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            • #7
              I'm not sure what you mean Enzo, but the dividers are soldered right to the pots, and the same wires are there as were before. I had a 2nd gain pot originally but replaced that with that divider which i sent to the next grid via the same shielded cable that was there when i first had a second gain pot in place.

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              • #8
                Oh. I thought you had added a pot somewhere on the panel.

                680k versus 1M. Well, 120k up from the bottom of 1M is a lot lower than 120k up from the bottom of 680k. If the signal entering the divider was 10v, 120k/1M yields 1.2v, while 120k/680k yields 1.8v That's a pretty large difference. How does it sound at 180k on the 1M pot?
                Education is what you're left with after you have forgotten what you have learned.

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                • #9
                  I did ! I guess i wasn't clear but lemmie try again. I had 2 gain pots at first. The gain was overboard and blocking distortion was bad. Even turning them down or one way down still didn't sound right. I removed one gain pot and simply put a 100k to ground at that point. That wasn't great either, tho better. Then i put in that 120k/560k VD. Not bad. Blocking was not there at that point. But still the amp wasn't right. Then i put the 2nd pot back in and added VD's at each pot so it is now....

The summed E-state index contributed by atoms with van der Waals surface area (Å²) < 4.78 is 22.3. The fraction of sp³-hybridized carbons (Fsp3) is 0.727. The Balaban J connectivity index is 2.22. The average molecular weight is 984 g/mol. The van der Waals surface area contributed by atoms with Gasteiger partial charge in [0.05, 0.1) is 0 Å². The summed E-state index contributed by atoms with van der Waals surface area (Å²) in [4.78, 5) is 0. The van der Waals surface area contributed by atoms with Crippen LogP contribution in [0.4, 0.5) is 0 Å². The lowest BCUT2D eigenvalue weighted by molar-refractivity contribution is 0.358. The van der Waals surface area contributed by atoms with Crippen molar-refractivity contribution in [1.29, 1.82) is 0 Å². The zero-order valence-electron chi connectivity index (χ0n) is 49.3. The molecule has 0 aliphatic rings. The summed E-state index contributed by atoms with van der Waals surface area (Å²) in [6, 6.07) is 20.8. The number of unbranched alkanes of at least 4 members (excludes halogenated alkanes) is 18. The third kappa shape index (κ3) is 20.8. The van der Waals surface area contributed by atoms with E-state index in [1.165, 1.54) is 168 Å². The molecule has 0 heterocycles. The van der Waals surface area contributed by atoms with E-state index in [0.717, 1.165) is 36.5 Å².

v1a out>>>gain pot>>>330k/330k VD>>>V1b>>>gain pot2>>>330k/330k VD>>>v2a. And from there it's typical marshall last stage and cathode follower. I gotta tell you, this amp is begining to scare me. I have never gotten such swirling rich harmonics with higher gain settings from any amp ever. Use a clean boost and theres zero blocking yet it becomes so complex it's scary. I think i may be done !
                  I will be adding pair of passive loop jacks after the treble pot and possibly reverb down the road. But as far as tone tweaking, i can't see it getting much better. there are things i'd like to be improved such as retaining more of that killin tone at higher volumes. But then every marshall i've owned was the same. I never liked cranked amp tone anyways unless the amp is tweaked just right. Otherwise output distortion sounds like #@$% to me.

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                  • #10
                    Originally posted by daz View Post